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SOURCES: Montebello City Council will approve all vote by mail ballot for the March 5, 2019 special election



Vanessa Delgado

Hews Media Group-Los Cerritos Community News has learned through sources that the lame duck Montebello City Council will exercise its power and change the City’s voting method for the March 5, 2019 special election to fill the vacancy left by Vanessa Delgado.

Delgado, who received over $1.5 million from special interests, won an August 7 special election over Rita Topalian by just over 1,700 votes, resigned as Mayor of Montebello in mid-August; that move will cost the City at least $228,000.

The sources told HMG-LCCN that, at next week’s meeting, the council will vote to hold a mail-in ballot only election, forgoing a combination of mail-in ballots and polling places throughout the City.

The Council could save the City hundreds of thousands of dollars by appointing a temporary City Council person, but Jack Hadjinian and lame duck Council members Art Barajas, Vivian Romero, and Bill Molinari cannot muster three votes between them.

The “choice” was presented to council at this past Nov. 14 meeting; either approve a regular election or go all mail-in ballot.

The staff report indicated, “the Council could vote to authorize the Los Angeles County Registrar-Recorder to perform its full services in conducting a traditional stand- alone election, (i.e. an election with polling places within the City of Montebello) or vote to authorize an all-mail ballot election and requesting services associated with such election.”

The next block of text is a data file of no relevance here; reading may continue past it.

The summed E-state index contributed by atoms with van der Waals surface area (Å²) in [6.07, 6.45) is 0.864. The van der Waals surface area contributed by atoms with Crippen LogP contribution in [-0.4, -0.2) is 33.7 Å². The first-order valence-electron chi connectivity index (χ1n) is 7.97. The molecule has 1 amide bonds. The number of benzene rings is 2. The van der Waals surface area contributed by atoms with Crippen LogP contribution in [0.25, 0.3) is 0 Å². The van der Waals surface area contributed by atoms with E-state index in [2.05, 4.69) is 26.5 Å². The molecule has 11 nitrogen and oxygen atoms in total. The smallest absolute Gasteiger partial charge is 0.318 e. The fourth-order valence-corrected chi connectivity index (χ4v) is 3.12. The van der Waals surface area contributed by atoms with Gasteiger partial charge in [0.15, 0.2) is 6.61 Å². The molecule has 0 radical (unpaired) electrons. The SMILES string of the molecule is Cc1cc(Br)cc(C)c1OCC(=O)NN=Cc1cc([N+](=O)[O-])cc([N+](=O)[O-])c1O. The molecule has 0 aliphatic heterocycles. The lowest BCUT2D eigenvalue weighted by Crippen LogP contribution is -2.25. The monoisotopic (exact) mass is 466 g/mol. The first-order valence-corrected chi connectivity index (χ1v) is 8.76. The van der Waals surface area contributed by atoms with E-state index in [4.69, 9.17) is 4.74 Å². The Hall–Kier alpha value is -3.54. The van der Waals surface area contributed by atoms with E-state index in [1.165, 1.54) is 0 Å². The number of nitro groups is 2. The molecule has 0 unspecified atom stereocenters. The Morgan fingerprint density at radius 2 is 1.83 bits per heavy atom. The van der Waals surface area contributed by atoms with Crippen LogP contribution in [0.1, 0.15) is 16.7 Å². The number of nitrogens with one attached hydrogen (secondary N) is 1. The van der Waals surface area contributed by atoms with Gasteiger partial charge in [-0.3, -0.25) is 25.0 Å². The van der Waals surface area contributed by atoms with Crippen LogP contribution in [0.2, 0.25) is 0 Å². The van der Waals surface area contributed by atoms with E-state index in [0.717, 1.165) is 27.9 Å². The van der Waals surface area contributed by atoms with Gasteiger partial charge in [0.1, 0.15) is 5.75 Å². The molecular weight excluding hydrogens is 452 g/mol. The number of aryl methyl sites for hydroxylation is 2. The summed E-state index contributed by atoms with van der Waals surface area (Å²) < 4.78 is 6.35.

The estimated cost of the stand-alone election from the Registrar would be $366,000; the cost for the all mail-in ballot election would be $228,000, a difference of $138,000.

According to the U.S. Elections Assistance Commission vote by mail does not increase turnout in presidential and gubernatorial general elections.

“In fact, turnout was 2.6 to 2.9 percentage points lower in mail ballot precincts, according to our analysis of two general elections held in representative samples of 18 and 9 counties.”

However, in local special elections, the Commission found that when all vote-by-mail was used, turnout increased 7.6 percent. The sample was only three counties.

One resident told HMG-LCCN,” I like seeing my neighbors at the polling place, I like getting my ‘I voted!’ sticker and talking to the people at the voting table. Don’t take that old-fashioned civic feeling away, that’s wrong.”

The winning candidate on March 5, 2018 will serve until November 3, 2020.